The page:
What is it about fog that lends itself to: romance; fear; danger; mystery; sadness; and a whole host of other emotions? Personally, I like fog. I like how it quietly transforms whatever it envelops into something new and somewhat other-worldly. It lends itself to the imagination. Sounds change. Landscapes can disappear, reappear, and disappear once again as if attempting to hide themselves and their secrets. It is the stuff of Sherlock Holmes.
One evening while sitting in a St. John’s restaurant situated on top of a hill, I watched the fog slowly climb up that hill as if devouring everything in in its path. It was like watching a city sink into a calm sea. With it came the transformation of sight and sound. Fog horns, doleful sounding all on their own, took on a particularly melancholy tone. Street lights became Spielbergian in quality with an anticipation of something unexpected and not necessarily good about to happen. People magically appear out of nowhere, as if lurking, waiting for the right moment to reveal their intentions.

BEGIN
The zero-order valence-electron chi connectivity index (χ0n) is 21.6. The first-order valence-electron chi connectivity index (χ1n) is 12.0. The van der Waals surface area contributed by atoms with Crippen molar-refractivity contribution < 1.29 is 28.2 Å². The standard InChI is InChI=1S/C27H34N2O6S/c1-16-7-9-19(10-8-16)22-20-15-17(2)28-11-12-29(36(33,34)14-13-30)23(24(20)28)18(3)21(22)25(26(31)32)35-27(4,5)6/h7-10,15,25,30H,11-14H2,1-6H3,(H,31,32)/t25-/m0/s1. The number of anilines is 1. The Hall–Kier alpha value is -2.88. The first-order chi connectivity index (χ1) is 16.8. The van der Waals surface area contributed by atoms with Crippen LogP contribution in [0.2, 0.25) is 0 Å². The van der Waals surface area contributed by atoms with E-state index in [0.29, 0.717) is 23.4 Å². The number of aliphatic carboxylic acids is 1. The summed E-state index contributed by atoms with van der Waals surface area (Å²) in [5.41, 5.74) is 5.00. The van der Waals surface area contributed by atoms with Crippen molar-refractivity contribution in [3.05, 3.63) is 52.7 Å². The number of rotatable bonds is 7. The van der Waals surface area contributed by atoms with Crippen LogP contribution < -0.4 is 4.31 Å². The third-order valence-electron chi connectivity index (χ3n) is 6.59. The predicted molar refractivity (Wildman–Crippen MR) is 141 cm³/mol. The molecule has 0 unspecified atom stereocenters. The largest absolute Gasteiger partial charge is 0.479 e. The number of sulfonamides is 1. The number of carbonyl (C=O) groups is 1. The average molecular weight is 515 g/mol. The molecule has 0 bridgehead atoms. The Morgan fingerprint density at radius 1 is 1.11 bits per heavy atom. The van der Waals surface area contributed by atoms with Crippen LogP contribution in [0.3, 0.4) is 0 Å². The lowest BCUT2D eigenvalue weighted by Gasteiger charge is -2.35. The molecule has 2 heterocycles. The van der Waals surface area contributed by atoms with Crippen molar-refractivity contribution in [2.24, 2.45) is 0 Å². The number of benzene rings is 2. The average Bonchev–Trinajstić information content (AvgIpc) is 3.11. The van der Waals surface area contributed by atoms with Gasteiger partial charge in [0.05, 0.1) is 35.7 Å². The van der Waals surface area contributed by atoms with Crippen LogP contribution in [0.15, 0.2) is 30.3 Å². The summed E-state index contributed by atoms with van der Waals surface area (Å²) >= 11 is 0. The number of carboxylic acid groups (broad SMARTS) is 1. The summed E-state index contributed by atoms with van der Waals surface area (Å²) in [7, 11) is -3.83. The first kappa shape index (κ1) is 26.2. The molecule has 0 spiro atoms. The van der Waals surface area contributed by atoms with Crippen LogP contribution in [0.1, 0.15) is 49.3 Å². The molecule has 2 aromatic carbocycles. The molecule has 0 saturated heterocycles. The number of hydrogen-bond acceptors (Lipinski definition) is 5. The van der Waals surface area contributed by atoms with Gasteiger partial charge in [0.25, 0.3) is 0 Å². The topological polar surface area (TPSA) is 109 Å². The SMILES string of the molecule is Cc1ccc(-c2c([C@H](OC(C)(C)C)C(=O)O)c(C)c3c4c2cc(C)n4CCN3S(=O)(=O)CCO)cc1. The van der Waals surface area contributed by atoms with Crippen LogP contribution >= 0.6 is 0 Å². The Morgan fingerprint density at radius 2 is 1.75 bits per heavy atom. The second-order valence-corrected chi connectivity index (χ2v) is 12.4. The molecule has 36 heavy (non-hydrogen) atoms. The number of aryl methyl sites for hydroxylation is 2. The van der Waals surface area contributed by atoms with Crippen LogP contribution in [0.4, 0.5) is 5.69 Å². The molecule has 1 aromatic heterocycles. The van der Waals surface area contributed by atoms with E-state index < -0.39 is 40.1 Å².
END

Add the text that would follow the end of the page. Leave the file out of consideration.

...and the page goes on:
As a come-from-away (not from Newfoundland), I enjoy the fog. Newfoundlanders, not so much. It makes fishing and driving that much more dangerous and slow. It also obscures the sun. In a land of rain, snow, and fog, the sun is much desired. When it shines on Newfoundland, it is glorious and friendly. I like the sun too, but the mystery inherent in fog calls to me.